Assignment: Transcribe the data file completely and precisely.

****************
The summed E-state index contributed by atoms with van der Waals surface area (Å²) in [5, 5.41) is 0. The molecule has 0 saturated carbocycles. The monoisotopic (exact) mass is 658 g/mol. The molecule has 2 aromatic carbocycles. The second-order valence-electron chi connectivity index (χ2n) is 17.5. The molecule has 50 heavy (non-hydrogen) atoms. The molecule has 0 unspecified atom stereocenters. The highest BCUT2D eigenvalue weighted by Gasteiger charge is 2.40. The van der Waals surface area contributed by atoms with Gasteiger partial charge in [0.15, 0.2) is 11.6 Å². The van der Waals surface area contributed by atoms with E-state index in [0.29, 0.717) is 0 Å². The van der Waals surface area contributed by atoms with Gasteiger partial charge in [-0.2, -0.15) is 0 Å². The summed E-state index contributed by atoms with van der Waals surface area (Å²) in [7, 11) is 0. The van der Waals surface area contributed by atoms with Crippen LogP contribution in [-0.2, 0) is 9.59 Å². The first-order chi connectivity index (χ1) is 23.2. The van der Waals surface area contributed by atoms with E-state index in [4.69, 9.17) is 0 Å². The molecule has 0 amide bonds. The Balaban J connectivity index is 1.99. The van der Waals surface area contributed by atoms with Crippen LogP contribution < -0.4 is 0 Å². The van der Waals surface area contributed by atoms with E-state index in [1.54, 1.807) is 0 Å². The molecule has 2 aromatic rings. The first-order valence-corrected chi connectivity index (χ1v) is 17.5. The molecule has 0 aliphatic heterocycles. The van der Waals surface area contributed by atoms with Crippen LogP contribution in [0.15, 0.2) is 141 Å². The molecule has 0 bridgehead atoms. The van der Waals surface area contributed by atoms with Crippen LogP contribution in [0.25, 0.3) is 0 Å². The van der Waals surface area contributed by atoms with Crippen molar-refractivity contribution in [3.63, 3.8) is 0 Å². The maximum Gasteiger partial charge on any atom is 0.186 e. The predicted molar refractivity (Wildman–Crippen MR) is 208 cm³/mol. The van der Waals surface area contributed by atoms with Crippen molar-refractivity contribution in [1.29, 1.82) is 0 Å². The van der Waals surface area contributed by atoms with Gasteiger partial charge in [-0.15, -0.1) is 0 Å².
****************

The summed E-state index contributed by atoms with van der Waals surface area (Å²) in [5, 5.41) is 0. The molecule has 0 saturated carbocycles. The monoisotopic (exact) mass is 658 g/mol. The molecule has 2 aromatic carbocycles. The second-order valence-electron chi connectivity index (χ2n) is 17.5. The molecule has 50 heavy (non-hydrogen) atoms. The molecule has 0 unspecified atom stereocenters. The highest BCUT2D eigenvalue weighted by Gasteiger charge is 2.40. The van der Waals surface area contributed by atoms with Gasteiger partial charge in [0.15, 0.2) is 11.6 Å². The van der Waals surface area contributed by atoms with E-state index in [0.29, 0.717) is 0 Å². The van der Waals surface area contributed by atoms with Gasteiger partial charge in [-0.2, -0.15) is 0 Å². The summed E-state index contributed by atoms with van der Waals surface area (Å²) in [7, 11) is 0. The van der Waals surface area contributed by atoms with Crippen LogP contribution in [-0.2, 0) is 9.59 Å². The first-order chi connectivity index (χ1) is 23.2. The van der Waals surface area contributed by atoms with E-state index in [4.69, 9.17) is 0 Å². The molecule has 0 amide bonds. The Balaban J connectivity index is 1.99. The van der Waals surface area contributed by atoms with Crippen LogP contribution < -0.4 is 0 Å². The van der Waals surface area contributed by atoms with E-state index in [1.54, 1.807) is 0 Å². The molecule has 2 aromatic rings. The first-order valence-corrected chi connectivity index (χ1v) is 17.5. The molecule has 0 aliphatic heterocycles. The van der Waals surface area contributed by atoms with Crippen LogP contribution in [0.15, 0.2) is 141 Å². The molecule has 0 bridgehead atoms. The van der Waals surface area contributed by atoms with Crippen LogP contribution in [0.25, 0.3) is 0 Å². The van der Waals surface area contributed by atoms with Crippen molar-refractivity contribution in [3.63, 3.8) is 0 Å². The maximum Gasteiger partial charge on any atom is 0.186 e. The predicted molar refractivity (Wildman–Crippen MR) is 208 cm³/mol. The van der Waals surface area contributed by atoms with Crippen molar-refractivity contribution in [1.29, 1.82) is 0 Å². The van der Waals surface area contributed by atoms with Gasteiger partial charge in [-0.15, -0.1) is 0 Å².